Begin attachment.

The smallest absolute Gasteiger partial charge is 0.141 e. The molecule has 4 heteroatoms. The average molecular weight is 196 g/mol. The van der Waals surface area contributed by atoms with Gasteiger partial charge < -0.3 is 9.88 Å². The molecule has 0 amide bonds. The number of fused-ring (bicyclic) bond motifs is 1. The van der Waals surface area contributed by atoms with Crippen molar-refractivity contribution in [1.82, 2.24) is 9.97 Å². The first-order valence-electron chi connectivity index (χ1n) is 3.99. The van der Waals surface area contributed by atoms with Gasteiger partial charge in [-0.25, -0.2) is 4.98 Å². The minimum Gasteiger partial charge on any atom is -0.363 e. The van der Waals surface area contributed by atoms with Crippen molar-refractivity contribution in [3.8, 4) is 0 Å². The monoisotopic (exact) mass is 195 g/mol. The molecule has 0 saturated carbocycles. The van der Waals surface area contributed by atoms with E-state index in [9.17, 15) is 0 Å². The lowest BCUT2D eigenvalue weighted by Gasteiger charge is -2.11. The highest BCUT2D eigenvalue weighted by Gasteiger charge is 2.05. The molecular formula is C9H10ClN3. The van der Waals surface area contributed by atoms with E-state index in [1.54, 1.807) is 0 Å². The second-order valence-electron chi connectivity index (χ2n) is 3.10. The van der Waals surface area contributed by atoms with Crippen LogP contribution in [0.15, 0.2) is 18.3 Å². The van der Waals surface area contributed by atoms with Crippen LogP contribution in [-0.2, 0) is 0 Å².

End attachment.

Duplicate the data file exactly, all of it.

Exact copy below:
The smallest absolute Gasteiger partial charge is 0.141 e. The molecule has 4 heteroatoms. The average molecular weight is 196 g/mol. The van der Waals surface area contributed by atoms with Gasteiger partial charge < -0.3 is 9.88 Å². The molecule has 0 amide bonds. The number of fused-ring (bicyclic) bond motifs is 1. The van der Waals surface area contributed by atoms with Crippen molar-refractivity contribution in [1.82, 2.24) is 9.97 Å². The first-order valence-electron chi connectivity index (χ1n) is 3.99. The van der Waals surface area contributed by atoms with Gasteiger partial charge in [-0.25, -0.2) is 4.98 Å². The minimum Gasteiger partial charge on any atom is -0.363 e. The van der Waals surface area contributed by atoms with Crippen molar-refractivity contribution in [3.8, 4) is 0 Å². The monoisotopic (exact) mass is 195 g/mol. The molecule has 0 saturated carbocycles. The van der Waals surface area contributed by atoms with E-state index in [9.17, 15) is 0 Å². The lowest BCUT2D eigenvalue weighted by Gasteiger charge is -2.11. The highest BCUT2D eigenvalue weighted by Gasteiger charge is 2.05. The molecular formula is C9H10ClN3. The van der Waals surface area contributed by atoms with E-state index in [1.54, 1.807) is 0 Å². The second-order valence-electron chi connectivity index (χ2n) is 3.10. The van der Waals surface area contributed by atoms with Crippen LogP contribution in [0.15, 0.2) is 18.3 Å². The van der Waals surface area contributed by atoms with Crippen LogP contribution in [-0.2, 0) is 0 Å².